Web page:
• The Neopuff's PEEP valve is flow sensitive.

      Hawkes, Colin Patrick; Dempsey, Eugene Michael; Ryan, C Anthony; Department of Neonatology, Cork University Maternity Hospital, Cork, Ireland. (2011-03)
      The current recommendation in setting up the Neopuff is to use a gas flow of 5-15 L/min. We investigated if the sensitivity of the positive end expiratory pressure (PEEP) valve varies at different flow rates within this range.
    • The Neopuff's PEEP valve is flow sensitive.

      Hawkes, Colin Patrick; Dempsey, Eugene Michael; Ryan, C Anthony; Department of Neonatology, Cork University Maternity Hospital, Cork, Ireland. (2012-01-31)
      AIM: The current recommendation in setting up the Neopuff is to use a gas flow of 5-15 L/min. We investigated if the sensitivity of the positive end expiratory pressure (PEEP) valve varies at different flow rates within this range. METHODS: Five Neopuffs were set up to provide a PEEP of 5 cm H(2) O. The number of clockwise revolutions to complete occlusion of the PEEP valve and the mean and range of pressures at each quarter clockwise revolution were recorded at gas flow rates between 5 and 15 L/min. Results: At 5, 10 and 15 L/min, 0.5, 1.7 and 3.4 full clockwise rotations were required to completely occlude the PEEP valve, and pressures rose from 5 to 11.4, 18.4 and 21.5 cm H(2) O, respectively. At a flow rate of 5 L/min, half a rotation of the PEEP dial resulted in a rise in PEEP from 5 to 11.4cm H(2) O. At 10 L/min, half a rotation resulted in a rise from 5 to 7.7cm H(2) O, and at 15 L/min PEEP rose from 5 to 6.8cm H(2) O. CONCLUSION: Users of the Neopuff should be aware that the PEEP valve is more sensitive at lower flow rates and that half a rotation of the dial at 5 L/min gas flow can more than double the PEEP.
    • Potential hazard of the Neopuff T-piece resuscitator in the absence of flow limitation.

      Hawkes, C P; Oni, O A; Dempsey, E M; Ryan, C A; Department of Neonatology, Cork University Maternity Hospital, Wilton, Cork,, Ireland. (2012-01-31)
      OBJECTIVE: (1) To assess peak inspiratory pressure (PIP), positive end expiratory pressure (PEEP) and maximum pressure relief (P(max)) at different rates of gas flow, when the Neopuff had been set to function at 5 l/min. (2) To assess maximum PIP and PEEP at a flow rate of 10 l/min with a simulated air leak of 50%. DESIGN: 5 Neopuffs were set to a PIP of 20, PEEP of 5 and P(max) of 30 cm H(2)O at a gas flow of 5 l/min. PIP, PEEP and P(max) were recorded at flow rates of 10, 15 l/min and maximum flow. Maximum achievable pressures at 10 l/min gas flow, with a 50% air leak, were measured. RESULTS: At gas flow of 15 l/min, mean PEEP increased to 20 (95% CI 20 to 21), PIP to 28 (95% CI 28 to 29) and the P(max) to 40 cm H(2)O (95% CI 38 to 42). At maximum flow (85 l/min) a PEEP of 71 (95% CI 51 to 91) and PIP of 92 cm H(2)O (95% CI 69 to 115) were generated. At 10 l/min flow, with an air leak of 50%, the maximum PEEP and PIP were 21 (95% CI 19 to 23) and 69 cm H(2)O (95% CI 66 to 71). CONCLUSIONS: The maximum pressure relief valve is overridden by increasing the rate of gas flow and potentially harmful PIP and PEEP can be generated. Even in the presence of a 50% gas leak, more than adequate pressures can be provided at 10 l/min gas flow. We recommend the limitation of gas flow to a rate of 10 l/min as an added safety mechanism for this device.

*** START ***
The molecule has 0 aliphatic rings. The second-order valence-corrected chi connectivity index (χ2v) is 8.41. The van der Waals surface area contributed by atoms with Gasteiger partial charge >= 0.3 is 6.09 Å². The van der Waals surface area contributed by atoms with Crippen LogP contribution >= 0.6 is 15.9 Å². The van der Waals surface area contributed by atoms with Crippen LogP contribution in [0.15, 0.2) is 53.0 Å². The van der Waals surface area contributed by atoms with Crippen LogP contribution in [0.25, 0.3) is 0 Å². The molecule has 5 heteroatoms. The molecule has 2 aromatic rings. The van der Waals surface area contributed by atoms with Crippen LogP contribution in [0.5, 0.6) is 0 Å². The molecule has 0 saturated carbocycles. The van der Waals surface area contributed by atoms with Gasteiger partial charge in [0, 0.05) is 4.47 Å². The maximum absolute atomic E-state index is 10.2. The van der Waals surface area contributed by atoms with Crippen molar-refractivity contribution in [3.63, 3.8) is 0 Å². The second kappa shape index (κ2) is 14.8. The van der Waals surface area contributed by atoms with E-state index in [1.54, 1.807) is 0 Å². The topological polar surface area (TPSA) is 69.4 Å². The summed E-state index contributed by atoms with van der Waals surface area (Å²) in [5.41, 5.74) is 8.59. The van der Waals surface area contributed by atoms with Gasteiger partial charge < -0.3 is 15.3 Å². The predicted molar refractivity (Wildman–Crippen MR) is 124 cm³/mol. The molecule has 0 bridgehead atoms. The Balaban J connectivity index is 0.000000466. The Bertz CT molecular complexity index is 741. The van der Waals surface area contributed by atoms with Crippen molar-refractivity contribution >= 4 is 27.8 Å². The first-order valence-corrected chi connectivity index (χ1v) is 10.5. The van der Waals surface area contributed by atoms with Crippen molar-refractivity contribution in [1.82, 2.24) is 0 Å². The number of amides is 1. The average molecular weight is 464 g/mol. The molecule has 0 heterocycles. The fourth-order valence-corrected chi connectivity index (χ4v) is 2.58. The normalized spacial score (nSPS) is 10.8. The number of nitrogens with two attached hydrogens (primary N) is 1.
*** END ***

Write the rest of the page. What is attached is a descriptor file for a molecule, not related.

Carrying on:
• Should the Neopuff T-piece resuscitator be restricted to frequent users?

      Hawkes, C P; Oni, O A; Dempsey, E M; Ryan, C A; Department of Neonatology, Cork University Maternity Hospital, Cork, Ireland. (2012-01-31)